I have a bet with a friend. Made many moons ago, with still many moons to pass before the victor is decided, it centers on politics. More specifically, whether Hillary Clinton is going to run for President in 2016. When - for that's how sure I am that she will - Clinton announces her candidacy, I will be fifty euro better off but more importantly, can do a victory dance with my rightness.
This week and last, the Irish news agenda has been dominated by the impending cabinet reshuffle. The overture of change has tinkled in the background since the local elections. This week, it will climax into a crescendo when the Taoiseach, and freshly-appointed Tánaiste, announce the new season line-up.
Photo: Sam Boal, Photocall Ireland
It's Christmas-come-early for political animals and the rumour mill is in overdrive. Who will get what, who's in and who's out, what victor will claim the spoils. It's sweet relief that my Twitter feed is filled with fantasy picks of a political nature as opposed to the seemingly never-ending football being played in the World Cup.
Kenny and Burton are resuming discussion of policy, elevations, and demotions, after today's Cabinet meeting. When the success stories are announced, there will be no escape from the media storm.
Further afield, USA Today splashed with a lead about the potential make-up of Clinton's 2016 bid; making the interesting suggestion that the former Secretary of State would be better modelling her campaign off Republican John McCain's 2008 strategy than that of Obama's.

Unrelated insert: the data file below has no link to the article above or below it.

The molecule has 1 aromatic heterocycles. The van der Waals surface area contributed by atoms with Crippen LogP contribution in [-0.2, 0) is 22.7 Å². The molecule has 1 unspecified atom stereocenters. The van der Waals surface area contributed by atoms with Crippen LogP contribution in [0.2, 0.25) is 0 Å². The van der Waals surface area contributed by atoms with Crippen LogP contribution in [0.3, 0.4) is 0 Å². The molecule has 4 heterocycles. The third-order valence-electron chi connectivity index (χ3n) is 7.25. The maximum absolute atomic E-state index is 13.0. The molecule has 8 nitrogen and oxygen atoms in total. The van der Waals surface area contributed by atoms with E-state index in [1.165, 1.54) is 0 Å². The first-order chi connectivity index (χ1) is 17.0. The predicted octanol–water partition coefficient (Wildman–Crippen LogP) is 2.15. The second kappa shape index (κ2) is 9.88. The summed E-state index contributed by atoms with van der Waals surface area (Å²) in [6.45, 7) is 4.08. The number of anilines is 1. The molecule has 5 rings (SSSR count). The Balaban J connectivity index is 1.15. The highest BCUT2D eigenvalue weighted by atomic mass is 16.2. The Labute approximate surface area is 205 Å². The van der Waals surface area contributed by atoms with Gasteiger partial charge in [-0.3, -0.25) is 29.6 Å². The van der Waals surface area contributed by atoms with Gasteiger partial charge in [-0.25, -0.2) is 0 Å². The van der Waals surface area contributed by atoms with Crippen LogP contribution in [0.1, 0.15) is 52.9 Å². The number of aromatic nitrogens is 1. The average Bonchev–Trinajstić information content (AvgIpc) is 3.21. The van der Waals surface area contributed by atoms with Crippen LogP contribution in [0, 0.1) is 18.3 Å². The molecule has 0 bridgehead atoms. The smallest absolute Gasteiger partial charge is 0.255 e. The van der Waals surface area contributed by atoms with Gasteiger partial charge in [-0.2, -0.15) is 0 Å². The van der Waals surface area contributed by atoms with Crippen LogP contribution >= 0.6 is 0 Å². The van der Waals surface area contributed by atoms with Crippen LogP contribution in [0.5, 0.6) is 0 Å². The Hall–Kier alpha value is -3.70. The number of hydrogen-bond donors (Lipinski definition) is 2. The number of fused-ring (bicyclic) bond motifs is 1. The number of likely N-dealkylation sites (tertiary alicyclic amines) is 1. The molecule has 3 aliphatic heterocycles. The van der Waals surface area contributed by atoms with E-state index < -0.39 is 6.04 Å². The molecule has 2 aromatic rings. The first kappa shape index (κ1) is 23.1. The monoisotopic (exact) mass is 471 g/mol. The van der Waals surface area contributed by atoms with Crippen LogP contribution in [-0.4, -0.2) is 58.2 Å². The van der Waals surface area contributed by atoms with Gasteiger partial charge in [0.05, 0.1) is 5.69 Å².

Despite the US election being two years away, people and news outlets continuously buzz with gossip of who will rise and who will fall. Can Clinton shake off the scandal of Benghazi? Will the Republicans run a female candidate? What issues will divide and which will decide?
Politics - domestic and international - is a game of human chess. It's GoT come to life, with less murder and (public) cursing. It's far more exhilarating and stimulating than a game of football will ever be, because the outcomes actually matter.
Political speculation is a delightful parlour game. Even those who don't normally enjoy debates about government and power get caught up in the fever. In this play, anything is possible and such events create an inclusiveness of the topic that, except with elections and scandals, isn't normally present. It broadens the horizon of water-cooler talk beyond Garth Brooks and Kimye's honeymoon.
It boggles my mind when people say that politics is boring. Certainly, there are some elements of it which don't lend to titillating conversation; jargon-filled press releases, heavy with statistics and mind-numbing details elicit a yawn from even the most devout of us.
But when it's good, it's very good. The sea of change sweeps over each grain of sand as bodies are thrown to the waves and others are rescued from exile. The negotiations and trading, promises and back-scratching, the potential return of prodigal children, the Berlin Wall erected around those who have failed - it quickens the pulse, it stimulates the mind, it is the most addictive taste to pass your lips.
Politics is an immortal beast. Forget the winner of the final on Sunday; the winners - for the moment - of this political shake-up will be far more intriguing.